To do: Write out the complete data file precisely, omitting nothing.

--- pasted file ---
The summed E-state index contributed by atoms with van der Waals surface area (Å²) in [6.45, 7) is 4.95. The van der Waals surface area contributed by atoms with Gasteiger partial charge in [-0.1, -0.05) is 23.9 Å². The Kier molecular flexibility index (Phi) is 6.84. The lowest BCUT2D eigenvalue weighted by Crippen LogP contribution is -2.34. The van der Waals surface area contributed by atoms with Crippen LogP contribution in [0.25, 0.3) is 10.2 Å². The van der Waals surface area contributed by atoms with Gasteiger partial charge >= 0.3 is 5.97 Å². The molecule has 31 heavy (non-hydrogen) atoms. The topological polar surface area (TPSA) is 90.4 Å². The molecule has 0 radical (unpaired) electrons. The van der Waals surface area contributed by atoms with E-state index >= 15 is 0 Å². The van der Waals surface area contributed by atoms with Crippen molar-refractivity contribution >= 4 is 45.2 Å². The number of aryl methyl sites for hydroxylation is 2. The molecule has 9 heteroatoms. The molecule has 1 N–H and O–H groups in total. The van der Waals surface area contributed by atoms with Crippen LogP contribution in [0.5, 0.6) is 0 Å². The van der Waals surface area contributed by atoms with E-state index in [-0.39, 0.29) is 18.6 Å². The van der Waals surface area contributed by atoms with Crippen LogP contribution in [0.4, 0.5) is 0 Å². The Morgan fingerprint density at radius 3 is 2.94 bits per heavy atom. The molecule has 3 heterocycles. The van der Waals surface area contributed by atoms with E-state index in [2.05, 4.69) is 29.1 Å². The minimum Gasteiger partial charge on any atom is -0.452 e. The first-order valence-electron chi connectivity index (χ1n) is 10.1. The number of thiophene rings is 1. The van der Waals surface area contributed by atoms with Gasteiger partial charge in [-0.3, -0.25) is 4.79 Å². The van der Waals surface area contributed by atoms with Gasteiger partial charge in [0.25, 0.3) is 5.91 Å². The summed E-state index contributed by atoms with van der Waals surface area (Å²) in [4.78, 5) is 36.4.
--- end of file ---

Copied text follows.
The summed E-state index contributed by atoms with van der Waals surface area (Å²) in [6.45, 7) is 4.95. The van der Waals surface area contributed by atoms with Gasteiger partial charge in [-0.1, -0.05) is 23.9 Å². The Kier molecular flexibility index (Phi) is 6.84. The lowest BCUT2D eigenvalue weighted by Crippen LogP contribution is -2.34. The van der Waals surface area contributed by atoms with Crippen LogP contribution in [0.25, 0.3) is 10.2 Å². The van der Waals surface area contributed by atoms with Gasteiger partial charge >= 0.3 is 5.97 Å². The molecule has 31 heavy (non-hydrogen) atoms. The topological polar surface area (TPSA) is 90.4 Å². The molecule has 0 radical (unpaired) electrons. The van der Waals surface area contributed by atoms with E-state index >= 15 is 0 Å². The van der Waals surface area contributed by atoms with Crippen molar-refractivity contribution >= 4 is 45.2 Å². The number of aryl methyl sites for hydroxylation is 2. The molecule has 9 heteroatoms. The molecule has 1 N–H and O–H groups in total. The van der Waals surface area contributed by atoms with Crippen LogP contribution in [0.5, 0.6) is 0 Å². The van der Waals surface area contributed by atoms with E-state index in [-0.39, 0.29) is 18.6 Å². The van der Waals surface area contributed by atoms with Crippen LogP contribution in [0.4, 0.5) is 0 Å². The Morgan fingerprint density at radius 3 is 2.94 bits per heavy atom. The molecule has 3 heterocycles. The van der Waals surface area contributed by atoms with E-state index in [2.05, 4.69) is 29.1 Å². The minimum Gasteiger partial charge on any atom is -0.452 e. The first-order valence-electron chi connectivity index (χ1n) is 10.1. The number of thiophene rings is 1. The van der Waals surface area contributed by atoms with Gasteiger partial charge in [-0.3, -0.25) is 4.79 Å². The van der Waals surface area contributed by atoms with Gasteiger partial charge in [0.25, 0.3) is 5.91 Å². The summed E-state index contributed by atoms with van der Waals surface area (Å²) in [4.78, 5) is 36.4.